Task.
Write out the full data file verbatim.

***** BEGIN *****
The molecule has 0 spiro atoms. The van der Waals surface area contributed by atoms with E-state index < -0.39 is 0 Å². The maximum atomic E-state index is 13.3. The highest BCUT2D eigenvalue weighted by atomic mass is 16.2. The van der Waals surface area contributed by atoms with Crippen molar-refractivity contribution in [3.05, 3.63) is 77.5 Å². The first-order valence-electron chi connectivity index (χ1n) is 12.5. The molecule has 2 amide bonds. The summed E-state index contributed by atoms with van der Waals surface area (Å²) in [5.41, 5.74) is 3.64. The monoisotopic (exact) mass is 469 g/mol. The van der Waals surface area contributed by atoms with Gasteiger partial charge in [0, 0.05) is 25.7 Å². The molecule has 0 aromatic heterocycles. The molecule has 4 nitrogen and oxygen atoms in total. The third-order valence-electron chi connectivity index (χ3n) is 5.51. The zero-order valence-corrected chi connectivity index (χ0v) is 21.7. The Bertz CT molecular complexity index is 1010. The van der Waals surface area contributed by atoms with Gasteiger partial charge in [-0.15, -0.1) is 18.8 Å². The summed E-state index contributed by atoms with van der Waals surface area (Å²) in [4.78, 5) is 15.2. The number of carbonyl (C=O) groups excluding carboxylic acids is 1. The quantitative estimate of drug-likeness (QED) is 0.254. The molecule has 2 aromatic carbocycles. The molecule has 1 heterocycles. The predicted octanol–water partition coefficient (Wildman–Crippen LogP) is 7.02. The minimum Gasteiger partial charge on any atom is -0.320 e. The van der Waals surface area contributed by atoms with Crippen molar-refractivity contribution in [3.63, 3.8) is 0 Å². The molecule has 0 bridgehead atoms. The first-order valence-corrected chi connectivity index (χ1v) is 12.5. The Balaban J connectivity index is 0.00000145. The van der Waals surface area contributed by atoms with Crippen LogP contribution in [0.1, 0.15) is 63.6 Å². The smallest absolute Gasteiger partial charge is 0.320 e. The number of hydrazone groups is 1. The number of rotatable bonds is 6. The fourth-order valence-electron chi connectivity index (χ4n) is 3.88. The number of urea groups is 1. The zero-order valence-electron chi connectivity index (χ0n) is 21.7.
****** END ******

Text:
The molecule has 0 spiro atoms. The van der Waals surface area contributed by atoms with E-state index < -0.39 is 0 Å². The maximum atomic E-state index is 13.3. The highest BCUT2D eigenvalue weighted by atomic mass is 16.2. The van der Waals surface area contributed by atoms with Crippen molar-refractivity contribution in [3.05, 3.63) is 77.5 Å². The first-order valence-electron chi connectivity index (χ1n) is 12.5. The molecule has 2 amide bonds. The summed E-state index contributed by atoms with van der Waals surface area (Å²) in [5.41, 5.74) is 3.64. The monoisotopic (exact) mass is 469 g/mol. The van der Waals surface area contributed by atoms with Gasteiger partial charge in [0, 0.05) is 25.7 Å². The molecule has 0 aromatic heterocycles. The molecule has 4 nitrogen and oxygen atoms in total. The third-order valence-electron chi connectivity index (χ3n) is 5.51. The zero-order valence-corrected chi connectivity index (χ0v) is 21.7. The Bertz CT molecular complexity index is 1010. The van der Waals surface area contributed by atoms with Gasteiger partial charge in [-0.15, -0.1) is 18.8 Å². The summed E-state index contributed by atoms with van der Waals surface area (Å²) in [4.78, 5) is 15.2. The number of carbonyl (C=O) groups excluding carboxylic acids is 1. The quantitative estimate of drug-likeness (QED) is 0.254. The molecule has 2 aromatic carbocycles. The molecule has 1 heterocycles. The predicted octanol–water partition coefficient (Wildman–Crippen LogP) is 7.02. The minimum Gasteiger partial charge on any atom is -0.320 e. The van der Waals surface area contributed by atoms with Crippen molar-refractivity contribution in [3.63, 3.8) is 0 Å². The molecule has 0 bridgehead atoms. The first-order valence-corrected chi connectivity index (χ1v) is 12.5. The Balaban J connectivity index is 0.00000145. The van der Waals surface area contributed by atoms with Crippen LogP contribution in [0.1, 0.15) is 63.6 Å². The smallest absolute Gasteiger partial charge is 0.320 e. The number of hydrazone groups is 1. The number of rotatable bonds is 6. The fourth-order valence-electron chi connectivity index (χ4n) is 3.88. The number of urea groups is 1. The zero-order valence-electron chi connectivity index (χ0n) is 21.7.